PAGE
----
After all the Russia drama ended and they eventually withdrew. If you missed my thoughts on the semi-finalists click here and here. Now it’s time for Ukraine (host country) alongside the “Big Five”. These are the countries that though they put the most money into the contest, not necessarily the best songs.
But this year is different; Italy is the hot favourite to win, France is a potential top 5 finish, anything can happen to the UK, Germany might finish last again, and Spain, well.
Here are the pre-qualified entrants for the 2017 Eurovision final:
Keeping up with my Eurovision reviews, this is my second semi-final where Russia competes, by the way. It seems Russia is competing with Yulia Samoylova, as they have filmed their postcard. And I can’t keep on waiting for the Ukrainian government’s decision, so I’m reviewing the second semi-final participants according to their running order.
The archetypal Eurovision diva song. That’s why I totally understand the appealing, then again the song has a boring tempo and lacks an exciting climax.
Let’s take a look at the songs from semi-final 1 in their running order:
I’m pretty sure the only reason this song won melodifestivalen was because of the treadmill. The song is just plain, it reminds me of “You Are the Only One”; good technical show, and pure muscles and nothing else.
The LED screens, the holograms, feathery dresses, an historical mockumentary, Justin Timberlake’s interval act, and a new tension-filled voting system are what made the 2016 season of the Eurovision Song Contest, one of the most entertaining TV productions that you could ever experience. I had been watching the contest since 2003 and this war, by far, the best Eurovision show.
The Eurovision Song Contest 2016 continued last night with the second semi-final that ultimately determined the last ten participants for Saturday’s grand finale. Prior to the broadcasting, this semi-final was considered weaker than the first. However, there seemed to be a much larger production in almost all of the competing entries.
Hosts Petra and Mans introduced the show by explaining “What is Eurovision?” through an easy-listening number greatly inspired on Oscars’ opening acts.
The ten finalists that will join Tuesday’s qualifiers and the Big 5+Sweden are (in order of announcement): Latvia, Georgia, Bulgaria, Australia, Ukraine, Poland, Serbia, Israel, Lithuania and Belgium.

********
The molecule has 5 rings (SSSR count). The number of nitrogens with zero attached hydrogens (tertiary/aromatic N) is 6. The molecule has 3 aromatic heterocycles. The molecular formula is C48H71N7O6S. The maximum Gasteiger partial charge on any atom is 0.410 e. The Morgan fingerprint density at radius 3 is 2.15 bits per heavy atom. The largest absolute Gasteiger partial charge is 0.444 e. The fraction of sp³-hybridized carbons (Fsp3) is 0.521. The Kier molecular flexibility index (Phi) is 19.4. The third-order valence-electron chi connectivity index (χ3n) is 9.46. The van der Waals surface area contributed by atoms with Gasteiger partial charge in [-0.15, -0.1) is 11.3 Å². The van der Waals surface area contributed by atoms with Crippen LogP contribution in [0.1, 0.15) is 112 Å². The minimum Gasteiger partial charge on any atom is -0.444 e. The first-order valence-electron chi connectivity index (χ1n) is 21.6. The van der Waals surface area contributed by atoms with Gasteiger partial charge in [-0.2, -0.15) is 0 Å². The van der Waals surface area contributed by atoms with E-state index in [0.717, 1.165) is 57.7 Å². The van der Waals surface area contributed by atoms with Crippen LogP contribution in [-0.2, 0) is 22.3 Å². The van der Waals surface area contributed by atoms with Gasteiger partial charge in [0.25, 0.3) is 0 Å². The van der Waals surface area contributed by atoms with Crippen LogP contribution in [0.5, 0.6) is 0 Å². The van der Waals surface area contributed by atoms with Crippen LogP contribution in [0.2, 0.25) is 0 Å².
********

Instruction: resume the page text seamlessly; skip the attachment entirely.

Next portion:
The 61st edition of the Eurovision Song Contest officially began last night with the first semi-final deciding the first ten acts that qualified for Saturday’s Grand Finale. As usual the Eurovision stage was filled with extravaganza, LED screens, 3D images, holograms, and the unmissable wind machine.
Overall, the first semi-final was undeniably a very entertaining show. SVT, the Swedish and host broadcaster, gave a twist to the live event by introducing comedy sketches similar to those found in British television productions.
The Eurovision Song Contest 2016 will begin in exactly a month (May 10-14). Now, for those of you who don’t know what Eurovision is, let me explain. Eurovision is an annual TV song competition organized by the European Broadcasting Union (EBU) since 1956. The show attracts millions of viewers from all over the world (though it is not popular in North America at all). The participants are EBU members (i.e. United Kingdom’s BBC) that select a song to represent their country.
Unfortunately, due to personal reasons I was not able to make my annual reviews of the entries or the show in general. However, Eurovision 2014 is not yet ancient history and we will still discussing the festival for at least one more week.
The following is my own analysis of the jury voting. A closer look at transparency between the jurors from Western Europe and the ex-Soviet states.
Post-Eurovision 2014: A look at jury voting
For the first time ever, the EBU released a breakdown of the national jury voting. Not long ago it was believed that the 100% televoting system was politically-motivated. However, this year’s results had proven otherwise. In a handful of countries, the jury members are far more politically-motivated than the average… clickhere to read the rest of the article
The Eurovision Song Contest 2014 season have started. For those interested, i’ll be publishing my reviews on the participating entries and the contest itself on MyEurovisionFamily profile. My first article of the year is now available:
Eurovision 2014: A quest for quality
As I have done in the past two years, my review for each of the participating entries will be preceded by a general overview to the quality of the songs battling the title for the… click here to read the rest of the article